While I feel that the gun rights expansion bill was an important expansion of Second Amendment rights, I don’t necessarily feel that it was the MOST important issue facing the state.

      The GOP doesn’t pass cultural bills (like the gun rights expansion bill) because they have no good ideas when it comes to actually running the state. The GOP passes cultural bills because they are too lazy to do the tough work that’s required to push forward and enact the good ideas that they do actually have.

      It is (or at least it seems that it is) much easier to just pass the distracting big ticket cultural red meat legislation on guns, gays, abortion and prayer than it is to work on the most-pressing issues like education, transportation, ethics, etc.

      And it is much easier to pass the distracting big ticket cultural red meat legislation without working on the less-glamorous more-important stuff. But using cultural distractions as an alternative to actual governing will not continue to work forever as an effective electoral strategy during election years.

      I worry that the currently ultra-dominant Georgia GOP could be in danger of squandering their overwhelming electoral and political advantage in state politics because of a refusal and a failure to put in the required amount of hard work on the less-glamorous but critically-important issues facing the state.

      The red meat cultural pandering stuff can help to clinch elections for many cycles, particularly in the absence of an effective opposition party. But in order to continue winning elections over the long-term there does at some point have to at least be a perception by the public that some actual governing has been done. During their relatively very-short time in power, Georgia Republicans have had such a reputation for being so incredibly dysfunctional that one cannot necessarily be certain that there is a widely-held perception that the party has been effective at governing the state, even amongst Conservative voters within the GOP’s base.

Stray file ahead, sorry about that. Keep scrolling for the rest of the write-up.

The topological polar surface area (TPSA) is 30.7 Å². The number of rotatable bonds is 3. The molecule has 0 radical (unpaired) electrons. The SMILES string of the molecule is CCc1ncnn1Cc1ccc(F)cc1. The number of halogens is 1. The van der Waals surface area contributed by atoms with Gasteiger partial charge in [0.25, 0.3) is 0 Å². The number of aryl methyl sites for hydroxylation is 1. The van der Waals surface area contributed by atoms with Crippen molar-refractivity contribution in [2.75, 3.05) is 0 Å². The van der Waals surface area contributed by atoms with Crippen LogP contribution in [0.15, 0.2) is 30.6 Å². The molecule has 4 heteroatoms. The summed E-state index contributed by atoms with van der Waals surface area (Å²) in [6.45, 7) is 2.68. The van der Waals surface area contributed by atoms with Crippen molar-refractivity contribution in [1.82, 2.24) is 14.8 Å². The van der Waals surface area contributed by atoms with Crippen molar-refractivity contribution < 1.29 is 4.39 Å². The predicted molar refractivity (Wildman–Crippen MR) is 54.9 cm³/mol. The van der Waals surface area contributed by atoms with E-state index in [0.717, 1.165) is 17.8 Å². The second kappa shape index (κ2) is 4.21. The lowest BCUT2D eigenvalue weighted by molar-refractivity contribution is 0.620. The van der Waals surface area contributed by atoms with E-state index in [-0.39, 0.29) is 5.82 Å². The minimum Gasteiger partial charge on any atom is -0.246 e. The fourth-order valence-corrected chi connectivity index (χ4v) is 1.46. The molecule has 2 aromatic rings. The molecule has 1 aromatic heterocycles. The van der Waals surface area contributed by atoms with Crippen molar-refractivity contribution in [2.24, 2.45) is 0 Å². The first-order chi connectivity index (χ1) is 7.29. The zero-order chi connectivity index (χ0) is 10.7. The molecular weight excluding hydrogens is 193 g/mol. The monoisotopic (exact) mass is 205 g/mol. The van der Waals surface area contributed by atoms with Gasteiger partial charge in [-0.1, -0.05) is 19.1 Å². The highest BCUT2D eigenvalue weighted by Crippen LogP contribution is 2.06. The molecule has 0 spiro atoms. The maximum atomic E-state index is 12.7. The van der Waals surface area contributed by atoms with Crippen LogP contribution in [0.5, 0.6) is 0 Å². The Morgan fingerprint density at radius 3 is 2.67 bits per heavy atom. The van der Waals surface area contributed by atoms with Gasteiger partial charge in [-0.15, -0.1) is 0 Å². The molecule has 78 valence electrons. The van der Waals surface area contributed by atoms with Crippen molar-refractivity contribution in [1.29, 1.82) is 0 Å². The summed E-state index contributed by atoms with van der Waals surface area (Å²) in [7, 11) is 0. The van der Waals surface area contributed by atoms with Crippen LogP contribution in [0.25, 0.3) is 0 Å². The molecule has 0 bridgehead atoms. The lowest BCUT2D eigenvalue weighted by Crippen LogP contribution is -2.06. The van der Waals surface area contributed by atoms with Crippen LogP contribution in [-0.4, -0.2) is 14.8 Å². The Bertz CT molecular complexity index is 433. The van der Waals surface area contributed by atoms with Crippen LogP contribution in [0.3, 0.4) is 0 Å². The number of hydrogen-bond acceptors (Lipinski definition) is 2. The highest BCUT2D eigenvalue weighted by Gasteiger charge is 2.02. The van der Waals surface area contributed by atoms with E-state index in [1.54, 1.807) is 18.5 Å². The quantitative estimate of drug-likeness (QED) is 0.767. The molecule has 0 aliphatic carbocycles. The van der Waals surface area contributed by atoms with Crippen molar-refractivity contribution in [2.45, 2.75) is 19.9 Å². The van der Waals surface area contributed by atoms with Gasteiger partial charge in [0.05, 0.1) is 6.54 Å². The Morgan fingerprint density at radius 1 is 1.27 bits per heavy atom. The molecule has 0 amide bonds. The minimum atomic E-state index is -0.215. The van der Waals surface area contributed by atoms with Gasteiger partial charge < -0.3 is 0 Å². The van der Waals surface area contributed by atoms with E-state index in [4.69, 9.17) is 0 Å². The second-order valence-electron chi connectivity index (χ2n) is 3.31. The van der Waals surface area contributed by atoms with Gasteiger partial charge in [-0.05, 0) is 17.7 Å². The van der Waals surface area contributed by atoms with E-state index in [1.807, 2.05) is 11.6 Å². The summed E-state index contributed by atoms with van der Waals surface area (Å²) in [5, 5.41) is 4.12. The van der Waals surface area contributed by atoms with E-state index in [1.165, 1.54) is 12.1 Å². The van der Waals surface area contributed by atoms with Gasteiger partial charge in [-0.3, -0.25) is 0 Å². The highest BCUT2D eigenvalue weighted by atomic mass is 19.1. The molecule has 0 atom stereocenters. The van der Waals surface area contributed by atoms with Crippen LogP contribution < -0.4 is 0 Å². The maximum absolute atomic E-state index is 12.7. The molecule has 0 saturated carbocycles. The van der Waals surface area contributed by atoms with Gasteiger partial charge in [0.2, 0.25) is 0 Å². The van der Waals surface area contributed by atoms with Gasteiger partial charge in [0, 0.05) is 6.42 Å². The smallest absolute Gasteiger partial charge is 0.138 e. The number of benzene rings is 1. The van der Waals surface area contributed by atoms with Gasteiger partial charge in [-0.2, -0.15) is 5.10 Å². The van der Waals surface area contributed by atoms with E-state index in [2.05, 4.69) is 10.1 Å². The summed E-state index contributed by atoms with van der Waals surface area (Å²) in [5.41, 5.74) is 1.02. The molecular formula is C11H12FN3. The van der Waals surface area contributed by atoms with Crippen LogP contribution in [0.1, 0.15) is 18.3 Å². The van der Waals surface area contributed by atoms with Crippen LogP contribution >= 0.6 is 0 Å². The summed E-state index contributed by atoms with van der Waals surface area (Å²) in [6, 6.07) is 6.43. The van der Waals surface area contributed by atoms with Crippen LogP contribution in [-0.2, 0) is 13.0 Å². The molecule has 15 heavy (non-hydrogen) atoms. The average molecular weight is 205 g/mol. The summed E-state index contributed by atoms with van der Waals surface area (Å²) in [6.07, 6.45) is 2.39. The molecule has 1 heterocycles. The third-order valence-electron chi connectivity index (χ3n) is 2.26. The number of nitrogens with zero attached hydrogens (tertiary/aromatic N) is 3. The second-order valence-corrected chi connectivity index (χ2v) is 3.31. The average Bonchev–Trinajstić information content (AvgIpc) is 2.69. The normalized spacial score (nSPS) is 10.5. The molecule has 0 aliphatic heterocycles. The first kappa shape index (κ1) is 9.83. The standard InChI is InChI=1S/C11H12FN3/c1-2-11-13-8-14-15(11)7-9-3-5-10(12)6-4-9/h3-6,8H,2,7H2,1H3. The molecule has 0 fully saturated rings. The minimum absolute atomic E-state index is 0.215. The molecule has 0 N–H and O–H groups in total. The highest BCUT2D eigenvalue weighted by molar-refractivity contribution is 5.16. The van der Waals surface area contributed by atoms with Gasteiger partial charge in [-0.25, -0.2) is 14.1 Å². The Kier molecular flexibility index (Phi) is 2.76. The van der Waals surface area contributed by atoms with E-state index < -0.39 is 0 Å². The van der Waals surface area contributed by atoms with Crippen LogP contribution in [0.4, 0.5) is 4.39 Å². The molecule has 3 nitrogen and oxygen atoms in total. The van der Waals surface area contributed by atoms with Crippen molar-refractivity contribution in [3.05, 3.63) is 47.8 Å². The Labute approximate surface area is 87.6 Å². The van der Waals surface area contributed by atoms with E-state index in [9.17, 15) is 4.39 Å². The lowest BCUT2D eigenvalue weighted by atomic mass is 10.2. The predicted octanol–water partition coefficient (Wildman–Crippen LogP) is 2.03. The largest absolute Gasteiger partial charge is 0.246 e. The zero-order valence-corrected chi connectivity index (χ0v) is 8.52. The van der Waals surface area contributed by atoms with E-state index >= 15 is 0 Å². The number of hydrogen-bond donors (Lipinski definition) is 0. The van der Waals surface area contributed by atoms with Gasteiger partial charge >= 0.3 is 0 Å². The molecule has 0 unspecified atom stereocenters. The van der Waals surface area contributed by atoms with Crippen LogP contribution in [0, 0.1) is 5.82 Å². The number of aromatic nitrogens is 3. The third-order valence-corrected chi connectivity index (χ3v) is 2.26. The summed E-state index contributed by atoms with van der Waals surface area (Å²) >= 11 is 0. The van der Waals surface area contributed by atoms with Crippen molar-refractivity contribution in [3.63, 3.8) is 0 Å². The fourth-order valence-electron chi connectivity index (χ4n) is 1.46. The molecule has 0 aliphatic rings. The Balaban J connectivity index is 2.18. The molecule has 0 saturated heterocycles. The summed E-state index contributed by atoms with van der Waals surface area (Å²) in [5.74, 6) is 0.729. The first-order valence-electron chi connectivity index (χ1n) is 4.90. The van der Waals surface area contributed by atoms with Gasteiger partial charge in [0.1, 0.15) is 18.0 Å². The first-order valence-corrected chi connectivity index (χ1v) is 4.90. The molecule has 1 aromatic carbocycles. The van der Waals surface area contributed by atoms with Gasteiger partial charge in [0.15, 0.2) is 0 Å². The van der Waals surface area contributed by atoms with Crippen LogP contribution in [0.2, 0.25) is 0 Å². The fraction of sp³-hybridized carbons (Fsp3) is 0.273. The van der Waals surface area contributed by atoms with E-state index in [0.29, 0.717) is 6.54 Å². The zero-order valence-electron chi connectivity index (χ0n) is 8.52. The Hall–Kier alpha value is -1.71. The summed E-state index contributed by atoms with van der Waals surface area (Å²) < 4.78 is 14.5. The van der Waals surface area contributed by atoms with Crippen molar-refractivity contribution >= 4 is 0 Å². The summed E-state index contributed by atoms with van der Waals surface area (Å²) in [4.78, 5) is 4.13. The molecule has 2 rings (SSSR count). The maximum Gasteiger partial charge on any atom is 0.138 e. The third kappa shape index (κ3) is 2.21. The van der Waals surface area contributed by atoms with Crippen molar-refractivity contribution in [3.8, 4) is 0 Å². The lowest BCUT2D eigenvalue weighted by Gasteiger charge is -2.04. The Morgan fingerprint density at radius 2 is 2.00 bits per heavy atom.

• The problem for Republicans/conservatives is sure they have some good ideas, but they can’t actually implement them because their base is crazy. Either a Democrat or Barack Obama agrees with their idea (see common core, healthcare exchanges) and they do an ideological 180 and claim that they were never for it or that somehow there’s a difference between proposing the idea and actually voting for it (as if they just propose a bunch of stuff that they aren’t for) or even when a Democrat doesn’t necessarily want to go along some nutty Agenda 21 person comes along and drives a wedge into the party.

        So the ultimate problem for Republicans is – if you’ve got good ideas, but you have no ability to pass them – do you really have good ideas?